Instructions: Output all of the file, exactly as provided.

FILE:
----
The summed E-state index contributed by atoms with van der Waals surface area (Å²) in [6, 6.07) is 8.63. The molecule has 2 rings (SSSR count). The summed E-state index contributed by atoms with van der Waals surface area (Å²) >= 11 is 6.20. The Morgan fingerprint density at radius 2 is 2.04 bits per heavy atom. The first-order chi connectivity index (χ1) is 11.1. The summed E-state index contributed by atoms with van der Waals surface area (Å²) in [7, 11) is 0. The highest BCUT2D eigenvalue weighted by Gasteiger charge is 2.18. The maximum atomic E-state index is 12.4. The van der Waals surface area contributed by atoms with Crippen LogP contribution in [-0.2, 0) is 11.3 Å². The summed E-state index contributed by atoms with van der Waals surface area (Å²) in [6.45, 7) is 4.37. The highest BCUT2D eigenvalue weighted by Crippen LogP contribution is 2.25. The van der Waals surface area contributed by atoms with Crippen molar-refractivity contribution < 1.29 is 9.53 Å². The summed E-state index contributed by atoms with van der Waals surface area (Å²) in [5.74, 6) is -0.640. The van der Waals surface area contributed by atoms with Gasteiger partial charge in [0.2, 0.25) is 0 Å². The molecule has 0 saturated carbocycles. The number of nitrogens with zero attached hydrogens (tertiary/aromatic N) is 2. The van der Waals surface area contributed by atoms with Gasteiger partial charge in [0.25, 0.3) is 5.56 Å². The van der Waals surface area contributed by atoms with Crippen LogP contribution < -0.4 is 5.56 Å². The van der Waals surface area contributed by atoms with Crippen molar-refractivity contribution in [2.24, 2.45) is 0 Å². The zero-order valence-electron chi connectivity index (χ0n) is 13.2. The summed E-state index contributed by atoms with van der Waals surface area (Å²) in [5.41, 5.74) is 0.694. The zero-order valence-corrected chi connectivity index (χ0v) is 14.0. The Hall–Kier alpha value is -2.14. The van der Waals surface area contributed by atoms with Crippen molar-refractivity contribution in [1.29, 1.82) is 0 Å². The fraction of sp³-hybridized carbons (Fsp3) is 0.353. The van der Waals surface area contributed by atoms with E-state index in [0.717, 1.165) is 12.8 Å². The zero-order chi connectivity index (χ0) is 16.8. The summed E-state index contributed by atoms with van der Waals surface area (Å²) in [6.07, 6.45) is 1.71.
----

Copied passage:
The summed E-state index contributed by atoms with van der Waals surface area (Å²) in [6, 6.07) is 8.63. The molecule has 2 rings (SSSR count). The summed E-state index contributed by atoms with van der Waals surface area (Å²) >= 11 is 6.20. The Morgan fingerprint density at radius 2 is 2.04 bits per heavy atom. The first-order chi connectivity index (χ1) is 11.1. The summed E-state index contributed by atoms with van der Waals surface area (Å²) in [7, 11) is 0. The highest BCUT2D eigenvalue weighted by Gasteiger charge is 2.18. The maximum atomic E-state index is 12.4. The van der Waals surface area contributed by atoms with Crippen LogP contribution in [-0.2, 0) is 11.3 Å². The summed E-state index contributed by atoms with van der Waals surface area (Å²) in [6.45, 7) is 4.37. The highest BCUT2D eigenvalue weighted by Crippen LogP contribution is 2.25. The van der Waals surface area contributed by atoms with Crippen molar-refractivity contribution < 1.29 is 9.53 Å². The summed E-state index contributed by atoms with van der Waals surface area (Å²) in [5.74, 6) is -0.640. The van der Waals surface area contributed by atoms with Gasteiger partial charge in [0.2, 0.25) is 0 Å². The molecule has 0 saturated carbocycles. The number of nitrogens with zero attached hydrogens (tertiary/aromatic N) is 2. The van der Waals surface area contributed by atoms with Gasteiger partial charge in [0.25, 0.3) is 5.56 Å². The van der Waals surface area contributed by atoms with Crippen LogP contribution < -0.4 is 5.56 Å². The van der Waals surface area contributed by atoms with Crippen molar-refractivity contribution in [2.24, 2.45) is 0 Å². The zero-order valence-electron chi connectivity index (χ0n) is 13.2. The summed E-state index contributed by atoms with van der Waals surface area (Å²) in [5.41, 5.74) is 0.694. The zero-order valence-corrected chi connectivity index (χ0v) is 14.0. The Hall–Kier alpha value is -2.14. The van der Waals surface area contributed by atoms with Crippen molar-refractivity contribution in [1.29, 1.82) is 0 Å². The fraction of sp³-hybridized carbons (Fsp3) is 0.353. The van der Waals surface area contributed by atoms with E-state index in [0.717, 1.165) is 12.8 Å². The zero-order chi connectivity index (χ0) is 16.8. The summed E-state index contributed by atoms with van der Waals surface area (Å²) in [6.07, 6.45) is 1.71.